Issues in Information Systems
Brinton (1914) wrote the first ‘Design Style Guide’ in the form of rules more than 100 years ago, yet no one really studies nor uses them. Organizations like Google and London City Intelligence recently extended their design systems to include standards specifically for data visualization. This speaks to the growing importance of using data and metrics in an organization’s decision making and the value of branding them appropriately. In 2014, Amy Cesal created one of the first actual Data Visualization Style Guides for the Sunlight Foundation. Since then, many other organizations have created style guides of their own, however, Data Visualization texts have only recently begun to cover style guides. In this paper we argue that more widespread use of data visualization style guides by organizations would bring consiste brand identity, readability and accessibility to their data visualization work, and that incorporating data visualization into university curricula will be instrumental in encouraging widespread adoption of these style guides.. We present a historical analysis of these style guides from Brinton’s 1914 edition to today’s examples from 2014 through today to contextualize data visualization style guides for instructional purposes.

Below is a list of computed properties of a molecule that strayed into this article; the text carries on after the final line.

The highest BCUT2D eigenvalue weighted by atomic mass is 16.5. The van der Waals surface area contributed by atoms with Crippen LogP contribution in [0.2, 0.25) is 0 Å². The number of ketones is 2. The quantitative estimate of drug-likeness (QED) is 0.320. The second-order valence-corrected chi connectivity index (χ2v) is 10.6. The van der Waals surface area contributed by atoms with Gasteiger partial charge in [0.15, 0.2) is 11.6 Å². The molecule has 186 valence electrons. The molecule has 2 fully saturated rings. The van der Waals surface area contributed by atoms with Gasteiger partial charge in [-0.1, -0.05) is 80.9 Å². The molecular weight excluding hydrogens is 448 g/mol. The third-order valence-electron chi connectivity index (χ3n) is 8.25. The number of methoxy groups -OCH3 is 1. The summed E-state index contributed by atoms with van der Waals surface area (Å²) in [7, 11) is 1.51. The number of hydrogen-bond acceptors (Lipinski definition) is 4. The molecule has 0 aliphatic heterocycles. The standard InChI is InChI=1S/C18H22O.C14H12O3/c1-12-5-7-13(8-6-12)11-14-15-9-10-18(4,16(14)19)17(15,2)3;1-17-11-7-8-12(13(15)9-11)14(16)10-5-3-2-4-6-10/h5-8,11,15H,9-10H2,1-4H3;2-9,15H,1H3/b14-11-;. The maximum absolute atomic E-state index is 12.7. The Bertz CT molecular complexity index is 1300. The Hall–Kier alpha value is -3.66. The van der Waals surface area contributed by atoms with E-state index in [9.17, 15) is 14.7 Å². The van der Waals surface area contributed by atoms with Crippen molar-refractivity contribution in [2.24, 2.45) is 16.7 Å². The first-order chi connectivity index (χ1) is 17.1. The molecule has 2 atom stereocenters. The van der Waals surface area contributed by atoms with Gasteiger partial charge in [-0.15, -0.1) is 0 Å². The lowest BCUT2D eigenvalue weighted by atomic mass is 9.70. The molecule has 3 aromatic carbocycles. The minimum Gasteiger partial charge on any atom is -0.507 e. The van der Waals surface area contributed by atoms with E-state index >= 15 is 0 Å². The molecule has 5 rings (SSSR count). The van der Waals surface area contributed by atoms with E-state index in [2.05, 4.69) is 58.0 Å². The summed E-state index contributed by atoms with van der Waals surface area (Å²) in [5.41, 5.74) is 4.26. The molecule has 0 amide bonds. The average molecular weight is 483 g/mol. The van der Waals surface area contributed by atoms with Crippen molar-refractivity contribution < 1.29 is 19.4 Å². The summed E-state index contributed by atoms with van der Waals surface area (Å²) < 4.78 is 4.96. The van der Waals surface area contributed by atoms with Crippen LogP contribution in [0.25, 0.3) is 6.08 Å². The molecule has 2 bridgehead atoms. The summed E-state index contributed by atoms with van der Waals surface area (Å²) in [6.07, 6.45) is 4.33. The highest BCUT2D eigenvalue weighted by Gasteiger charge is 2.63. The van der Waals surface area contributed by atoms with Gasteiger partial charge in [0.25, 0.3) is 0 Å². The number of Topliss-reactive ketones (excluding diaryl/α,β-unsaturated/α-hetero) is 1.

Information Systems and Computer Science
Elder, K. L., & Cesal, A. A. (2020). Should We Teach Data Visualization Using Data Visualization Style Guides?Issues in Information Systems, 21(4), 264-274,